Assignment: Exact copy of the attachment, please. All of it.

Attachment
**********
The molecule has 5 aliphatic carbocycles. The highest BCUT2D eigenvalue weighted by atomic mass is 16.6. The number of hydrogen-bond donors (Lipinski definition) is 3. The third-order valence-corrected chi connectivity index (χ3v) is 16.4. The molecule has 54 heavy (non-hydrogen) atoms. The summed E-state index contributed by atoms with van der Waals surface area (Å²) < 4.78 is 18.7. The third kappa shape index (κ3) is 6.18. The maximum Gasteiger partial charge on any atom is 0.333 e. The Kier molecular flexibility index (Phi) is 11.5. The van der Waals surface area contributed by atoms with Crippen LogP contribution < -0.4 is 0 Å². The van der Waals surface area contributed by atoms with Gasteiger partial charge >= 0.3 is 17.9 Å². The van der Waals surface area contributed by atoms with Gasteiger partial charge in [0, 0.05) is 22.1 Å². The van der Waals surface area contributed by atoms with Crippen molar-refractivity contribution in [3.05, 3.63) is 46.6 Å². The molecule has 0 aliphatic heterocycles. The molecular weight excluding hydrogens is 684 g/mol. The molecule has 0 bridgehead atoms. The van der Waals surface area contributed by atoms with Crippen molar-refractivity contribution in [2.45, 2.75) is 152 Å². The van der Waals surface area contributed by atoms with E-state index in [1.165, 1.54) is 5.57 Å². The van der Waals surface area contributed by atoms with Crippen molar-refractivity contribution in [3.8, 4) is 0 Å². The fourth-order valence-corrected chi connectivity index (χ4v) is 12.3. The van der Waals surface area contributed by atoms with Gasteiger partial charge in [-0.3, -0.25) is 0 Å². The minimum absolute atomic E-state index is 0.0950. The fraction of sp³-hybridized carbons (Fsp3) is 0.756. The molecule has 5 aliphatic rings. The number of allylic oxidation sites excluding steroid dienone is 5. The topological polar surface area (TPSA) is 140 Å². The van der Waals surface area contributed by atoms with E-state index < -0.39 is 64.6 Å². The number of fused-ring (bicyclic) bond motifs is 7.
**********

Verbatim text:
The molecule has 5 aliphatic carbocycles. The highest BCUT2D eigenvalue weighted by atomic mass is 16.6. The number of hydrogen-bond donors (Lipinski definition) is 3. The third-order valence-corrected chi connectivity index (χ3v) is 16.4. The molecule has 54 heavy (non-hydrogen) atoms. The summed E-state index contributed by atoms with van der Waals surface area (Å²) < 4.78 is 18.7. The third kappa shape index (κ3) is 6.18. The maximum Gasteiger partial charge on any atom is 0.333 e. The Kier molecular flexibility index (Phi) is 11.5. The van der Waals surface area contributed by atoms with Crippen LogP contribution < -0.4 is 0 Å². The van der Waals surface area contributed by atoms with Gasteiger partial charge >= 0.3 is 17.9 Å². The van der Waals surface area contributed by atoms with Gasteiger partial charge in [0, 0.05) is 22.1 Å². The van der Waals surface area contributed by atoms with Crippen molar-refractivity contribution in [3.05, 3.63) is 46.6 Å². The molecule has 0 aliphatic heterocycles. The molecular weight excluding hydrogens is 684 g/mol. The molecule has 0 bridgehead atoms. The van der Waals surface area contributed by atoms with Crippen molar-refractivity contribution in [2.45, 2.75) is 152 Å². The van der Waals surface area contributed by atoms with E-state index in [1.165, 1.54) is 5.57 Å². The van der Waals surface area contributed by atoms with Crippen molar-refractivity contribution in [3.8, 4) is 0 Å². The fourth-order valence-corrected chi connectivity index (χ4v) is 12.3. The van der Waals surface area contributed by atoms with Gasteiger partial charge in [-0.3, -0.25) is 0 Å². The minimum absolute atomic E-state index is 0.0950. The fraction of sp³-hybridized carbons (Fsp3) is 0.756. The molecule has 5 aliphatic rings. The number of allylic oxidation sites excluding steroid dienone is 5. The topological polar surface area (TPSA) is 140 Å². The van der Waals surface area contributed by atoms with E-state index < -0.39 is 64.6 Å². The number of fused-ring (bicyclic) bond motifs is 7.